One of the most infamous cases I have researched in regards to the strange goings on around Southampton has to be that of The 1967 World’s Fair.
As with much of the optimism of the past, World’s Fairs have sadly died out in popularity and so i’m sure there are many alive today who don’t know what they are! Started in the 1800’s World’s Fairs or EXPOs were a coming together of Nations to share their ideas and hopes for the future. For more info here is a link to the article on Wikipedia https://en.wikipedia.org/wiki/World%27s_fair
The most famous of World’s Fair took place in 1964-65 in New York which has been widely and thoroughly documented due to it’s iconic Unisphere and abandoned pavilions still around today. But on the other end of the scale, the Southampton World’s Fair has been largely forgotten and very little is known about it. But is there a reason for that?
The second World War had hit Southampton very hard and being an important dock town, it was directly targeted and many buildings were destroyed . By the end of the 1950’s the City had begun to pick itself up and rebuild. the future looked very bright and hopeful. The advances in technology that were being used came from all corners of the globe and so it was decided to celebrate this coming together of progress by hosting a World’s Fair right in the heart of the city.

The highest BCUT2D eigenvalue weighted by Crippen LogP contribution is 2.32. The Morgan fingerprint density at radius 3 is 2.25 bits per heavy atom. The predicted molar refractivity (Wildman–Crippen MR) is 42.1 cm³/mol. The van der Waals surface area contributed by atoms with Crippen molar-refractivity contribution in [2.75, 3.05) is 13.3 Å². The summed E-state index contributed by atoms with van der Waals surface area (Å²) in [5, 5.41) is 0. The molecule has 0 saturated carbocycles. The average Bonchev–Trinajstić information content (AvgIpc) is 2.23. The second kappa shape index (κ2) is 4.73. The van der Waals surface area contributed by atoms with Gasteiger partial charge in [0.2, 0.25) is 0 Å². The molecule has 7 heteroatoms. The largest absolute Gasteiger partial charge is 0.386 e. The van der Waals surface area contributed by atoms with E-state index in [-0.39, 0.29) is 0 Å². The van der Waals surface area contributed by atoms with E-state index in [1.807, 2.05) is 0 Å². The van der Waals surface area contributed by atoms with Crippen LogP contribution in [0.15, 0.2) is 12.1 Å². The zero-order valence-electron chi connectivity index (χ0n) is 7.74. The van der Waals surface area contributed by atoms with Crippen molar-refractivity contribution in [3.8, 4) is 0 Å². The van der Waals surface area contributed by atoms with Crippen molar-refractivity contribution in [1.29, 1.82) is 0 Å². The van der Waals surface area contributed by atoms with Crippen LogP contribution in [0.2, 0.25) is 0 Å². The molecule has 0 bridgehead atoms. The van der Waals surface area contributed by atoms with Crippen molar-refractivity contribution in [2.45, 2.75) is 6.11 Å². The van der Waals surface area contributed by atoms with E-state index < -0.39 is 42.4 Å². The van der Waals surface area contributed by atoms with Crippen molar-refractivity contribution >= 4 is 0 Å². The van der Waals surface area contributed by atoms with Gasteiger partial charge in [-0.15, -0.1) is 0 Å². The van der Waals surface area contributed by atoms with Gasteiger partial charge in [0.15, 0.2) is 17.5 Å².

The war had brought so much destruction and fear to the world, and divided so many people, the theme of collaboration was signed to the Fair. It’s aim was to help you ‘Shake hands with the stranger of tomorrow’. The fair consisted of 6 main Pavilions: The Dream Pavilion, The Space Pavilion, The Triumph of Man, The Pavilion of British development, The Southampton Pavilion and centred around two giant cylindrical towers that greeted you on entrance. Here is a very rare image of one of the souvenir maps that were handed out before the fair opened.
Map from the 1967 Worlds Fair in Southampton
Entrance Towers as seen today
Abandoned Southampton - The 1967 World's Fair - Youtube video
Daily Echo coverage of the World's Fair 1967